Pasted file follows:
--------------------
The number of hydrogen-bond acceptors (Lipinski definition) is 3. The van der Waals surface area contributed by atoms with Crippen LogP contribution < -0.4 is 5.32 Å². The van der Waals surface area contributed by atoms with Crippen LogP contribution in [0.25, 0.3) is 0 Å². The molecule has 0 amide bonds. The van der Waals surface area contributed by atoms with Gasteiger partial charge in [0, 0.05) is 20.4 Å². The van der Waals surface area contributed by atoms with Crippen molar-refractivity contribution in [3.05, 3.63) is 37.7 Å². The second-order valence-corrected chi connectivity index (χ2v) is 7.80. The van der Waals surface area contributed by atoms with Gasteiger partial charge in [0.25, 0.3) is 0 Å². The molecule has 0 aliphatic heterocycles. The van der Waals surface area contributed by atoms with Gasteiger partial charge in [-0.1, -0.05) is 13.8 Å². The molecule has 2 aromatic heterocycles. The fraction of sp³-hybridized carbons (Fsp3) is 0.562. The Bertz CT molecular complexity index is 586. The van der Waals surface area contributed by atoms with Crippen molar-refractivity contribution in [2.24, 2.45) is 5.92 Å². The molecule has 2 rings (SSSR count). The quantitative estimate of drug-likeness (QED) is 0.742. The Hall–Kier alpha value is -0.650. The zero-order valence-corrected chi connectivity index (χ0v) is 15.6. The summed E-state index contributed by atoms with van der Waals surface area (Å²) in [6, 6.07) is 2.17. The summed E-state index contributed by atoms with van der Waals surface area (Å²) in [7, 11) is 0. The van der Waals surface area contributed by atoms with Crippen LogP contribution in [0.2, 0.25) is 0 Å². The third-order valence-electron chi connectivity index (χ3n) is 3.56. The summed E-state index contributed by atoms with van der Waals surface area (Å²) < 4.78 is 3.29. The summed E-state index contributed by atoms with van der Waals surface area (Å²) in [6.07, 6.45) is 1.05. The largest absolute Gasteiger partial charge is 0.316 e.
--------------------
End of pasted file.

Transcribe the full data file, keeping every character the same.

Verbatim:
The number of hydrogen-bond acceptors (Lipinski definition) is 3. The van der Waals surface area contributed by atoms with Crippen LogP contribution < -0.4 is 5.32 Å². The van der Waals surface area contributed by atoms with Crippen LogP contribution in [0.25, 0.3) is 0 Å². The molecule has 0 amide bonds. The van der Waals surface area contributed by atoms with Gasteiger partial charge in [0, 0.05) is 20.4 Å². The van der Waals surface area contributed by atoms with Crippen molar-refractivity contribution in [3.05, 3.63) is 37.7 Å². The second-order valence-corrected chi connectivity index (χ2v) is 7.80. The van der Waals surface area contributed by atoms with Gasteiger partial charge in [0.25, 0.3) is 0 Å². The molecule has 0 aliphatic heterocycles. The van der Waals surface area contributed by atoms with Gasteiger partial charge in [-0.1, -0.05) is 13.8 Å². The molecule has 2 aromatic heterocycles. The fraction of sp³-hybridized carbons (Fsp3) is 0.562. The Bertz CT molecular complexity index is 586. The van der Waals surface area contributed by atoms with Crippen molar-refractivity contribution in [2.24, 2.45) is 5.92 Å². The molecule has 2 rings (SSSR count). The quantitative estimate of drug-likeness (QED) is 0.742. The Hall–Kier alpha value is -0.650. The zero-order valence-corrected chi connectivity index (χ0v) is 15.6. The summed E-state index contributed by atoms with van der Waals surface area (Å²) in [6, 6.07) is 2.17. The summed E-state index contributed by atoms with van der Waals surface area (Å²) in [7, 11) is 0. The van der Waals surface area contributed by atoms with Crippen LogP contribution in [0.2, 0.25) is 0 Å². The third-order valence-electron chi connectivity index (χ3n) is 3.56. The summed E-state index contributed by atoms with van der Waals surface area (Å²) < 4.78 is 3.29. The summed E-state index contributed by atoms with van der Waals surface area (Å²) in [6.07, 6.45) is 1.05. The largest absolute Gasteiger partial charge is 0.316 e.